There are over 3,000 roundabouts in the U.S. and a new one is being built every day, according to Lafayette city engineer Tony Coe.
But no one will be building a roundabout in Lafayette any time soon, if the public have a say in it.
More than 50 residents crowded the Lafayette Library Community Hall Monday to discuss the proposed plan for medians and roundabouts on Mt. Diablo Boulevard. The city council ultimately did not make a definitive decision about the project, and it will be continued to another meeting.
The plan, which was recently seen by both the , would include new medians and a roundabout on the east end of Mt. Diablo Boulevard.
City engineer Tony Coe presented the project to the city council, which was followed by a long public comment session.
Many members of the public were concerned about the effect the roundabout would have on traffic in the area, along with the effect of the medians on business viability. Multiple business managers and property owners came out to discuss the potential negative impact of the roundabout and the medians, including Gerald MacPherson, who owns property on Mt. Diablo Boulevard.
“The change by the city to put in a solid median is going to significantly change the viability of our business at that location,” MacPherson said.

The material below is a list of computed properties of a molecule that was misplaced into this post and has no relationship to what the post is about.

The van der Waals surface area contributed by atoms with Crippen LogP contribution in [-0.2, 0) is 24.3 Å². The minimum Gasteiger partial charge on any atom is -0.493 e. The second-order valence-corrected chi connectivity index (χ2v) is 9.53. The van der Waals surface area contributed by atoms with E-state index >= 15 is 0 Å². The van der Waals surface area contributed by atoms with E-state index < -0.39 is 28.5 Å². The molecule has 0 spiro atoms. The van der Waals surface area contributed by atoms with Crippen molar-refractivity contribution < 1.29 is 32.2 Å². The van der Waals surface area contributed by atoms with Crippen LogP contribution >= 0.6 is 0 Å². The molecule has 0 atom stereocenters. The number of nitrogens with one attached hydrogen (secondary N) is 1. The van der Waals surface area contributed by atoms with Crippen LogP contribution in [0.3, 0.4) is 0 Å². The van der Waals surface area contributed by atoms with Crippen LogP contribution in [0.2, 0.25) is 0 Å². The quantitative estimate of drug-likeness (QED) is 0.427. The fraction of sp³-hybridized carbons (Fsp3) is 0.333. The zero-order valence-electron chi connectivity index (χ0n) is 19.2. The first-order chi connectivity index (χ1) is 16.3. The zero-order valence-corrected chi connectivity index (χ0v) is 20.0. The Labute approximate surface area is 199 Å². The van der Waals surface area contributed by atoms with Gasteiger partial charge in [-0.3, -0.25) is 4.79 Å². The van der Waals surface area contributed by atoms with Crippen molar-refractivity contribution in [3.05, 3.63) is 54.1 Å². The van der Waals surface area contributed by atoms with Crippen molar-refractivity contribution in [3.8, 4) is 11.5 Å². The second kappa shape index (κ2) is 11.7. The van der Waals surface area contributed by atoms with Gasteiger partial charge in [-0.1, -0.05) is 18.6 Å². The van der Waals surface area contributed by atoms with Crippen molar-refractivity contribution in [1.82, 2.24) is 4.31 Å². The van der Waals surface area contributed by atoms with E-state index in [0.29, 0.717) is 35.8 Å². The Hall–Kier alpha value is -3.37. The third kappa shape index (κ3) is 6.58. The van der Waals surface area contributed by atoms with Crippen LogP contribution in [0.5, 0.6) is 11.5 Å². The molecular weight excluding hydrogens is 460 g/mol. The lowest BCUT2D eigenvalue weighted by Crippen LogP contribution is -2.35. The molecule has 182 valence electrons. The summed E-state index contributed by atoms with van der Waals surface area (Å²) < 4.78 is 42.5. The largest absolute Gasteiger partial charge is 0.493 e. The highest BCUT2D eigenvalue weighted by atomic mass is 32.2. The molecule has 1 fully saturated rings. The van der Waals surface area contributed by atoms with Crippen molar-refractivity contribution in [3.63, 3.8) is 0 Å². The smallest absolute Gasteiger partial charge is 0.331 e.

“I don’t think there’s been any economic impact study done on the businesses in this particular area and I think it needs to be done before this kind of thing is approved,” he continued.
Some suggested that pedestrians at the proposed roundabout area could walk a few blocks in either direction to cross a cross walk at a signal, or that the city could look into a traffic signal for the area instead. Two new senior development projects were recently approved in the studied area, prompting the look at traffic calming measures.
Other residents expressed concern about the cost of maintenance that the project might create. Both the medians and the roundabout would have landscaping, which would be maintained by the city.
There were a few members of the public who supported the plan, and said they wished to see a more aesthetically pleasing and walkable area on the east end of Mt. Diablo Blvd.
Amanda Walter said that she approved of the project, and thought that the additional shade features and traffic calming measures would make it a much more pedestrian and bike-friendly area of town.
In general, the city council seemed split on the plan. Council member Mike Anderson was concerned that they were not getting support from the public, and wanted to put the project aside. Council member Carl Anduri, however, said he thought it was time to make that part of downtown more pedestrian-friendly, and approved of the project.
The city council ultimately asked staff to come back to them with an alternate plan for the intersection, along with more information, at the September 24 city council meeting.